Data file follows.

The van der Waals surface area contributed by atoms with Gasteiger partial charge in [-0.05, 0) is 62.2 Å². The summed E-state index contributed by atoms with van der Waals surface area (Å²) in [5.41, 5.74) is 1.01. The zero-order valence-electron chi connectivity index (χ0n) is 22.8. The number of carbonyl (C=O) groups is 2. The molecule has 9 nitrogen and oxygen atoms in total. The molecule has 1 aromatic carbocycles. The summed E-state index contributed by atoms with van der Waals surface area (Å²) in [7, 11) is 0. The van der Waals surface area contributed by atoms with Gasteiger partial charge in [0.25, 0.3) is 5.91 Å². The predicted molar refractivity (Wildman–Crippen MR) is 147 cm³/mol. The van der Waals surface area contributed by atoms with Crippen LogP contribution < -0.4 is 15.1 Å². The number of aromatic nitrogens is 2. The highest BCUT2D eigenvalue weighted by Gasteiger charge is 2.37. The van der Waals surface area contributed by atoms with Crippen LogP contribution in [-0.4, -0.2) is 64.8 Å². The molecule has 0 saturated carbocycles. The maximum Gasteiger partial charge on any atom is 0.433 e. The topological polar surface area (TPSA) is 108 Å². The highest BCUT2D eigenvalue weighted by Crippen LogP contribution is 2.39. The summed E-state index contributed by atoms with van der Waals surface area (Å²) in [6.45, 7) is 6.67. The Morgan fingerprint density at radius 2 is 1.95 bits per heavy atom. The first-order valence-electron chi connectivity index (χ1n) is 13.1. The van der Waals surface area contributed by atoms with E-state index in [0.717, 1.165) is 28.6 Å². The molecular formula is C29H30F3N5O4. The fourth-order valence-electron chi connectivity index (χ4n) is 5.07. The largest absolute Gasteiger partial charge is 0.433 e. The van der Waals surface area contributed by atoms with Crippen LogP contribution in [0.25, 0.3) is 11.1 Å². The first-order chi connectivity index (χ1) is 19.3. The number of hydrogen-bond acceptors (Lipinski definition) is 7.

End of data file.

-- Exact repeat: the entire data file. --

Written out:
The van der Waals surface area contributed by atoms with Gasteiger partial charge in [-0.05, 0) is 62.2 Å². The summed E-state index contributed by atoms with van der Waals surface area (Å²) in [5.41, 5.74) is 1.01. The zero-order valence-electron chi connectivity index (χ0n) is 22.8. The number of carbonyl (C=O) groups is 2. The molecule has 9 nitrogen and oxygen atoms in total. The molecule has 1 aromatic carbocycles. The summed E-state index contributed by atoms with van der Waals surface area (Å²) in [7, 11) is 0. The van der Waals surface area contributed by atoms with Gasteiger partial charge in [0.25, 0.3) is 5.91 Å². The predicted molar refractivity (Wildman–Crippen MR) is 147 cm³/mol. The van der Waals surface area contributed by atoms with Crippen LogP contribution < -0.4 is 15.1 Å². The number of aromatic nitrogens is 2. The highest BCUT2D eigenvalue weighted by Gasteiger charge is 2.37. The van der Waals surface area contributed by atoms with Crippen LogP contribution in [-0.4, -0.2) is 64.8 Å². The molecule has 0 saturated carbocycles. The maximum Gasteiger partial charge on any atom is 0.433 e. The topological polar surface area (TPSA) is 108 Å². The highest BCUT2D eigenvalue weighted by Crippen LogP contribution is 2.39. The summed E-state index contributed by atoms with van der Waals surface area (Å²) in [6.45, 7) is 6.67. The Morgan fingerprint density at radius 2 is 1.95 bits per heavy atom. The first-order valence-electron chi connectivity index (χ1n) is 13.1. The van der Waals surface area contributed by atoms with E-state index in [0.717, 1.165) is 28.6 Å². The molecular formula is C29H30F3N5O4. The fourth-order valence-electron chi connectivity index (χ4n) is 5.07. The largest absolute Gasteiger partial charge is 0.433 e. The van der Waals surface area contributed by atoms with Crippen LogP contribution in [0.25, 0.3) is 11.1 Å². The first-order chi connectivity index (χ1) is 19.3. The number of hydrogen-bond acceptors (Lipinski definition) is 7.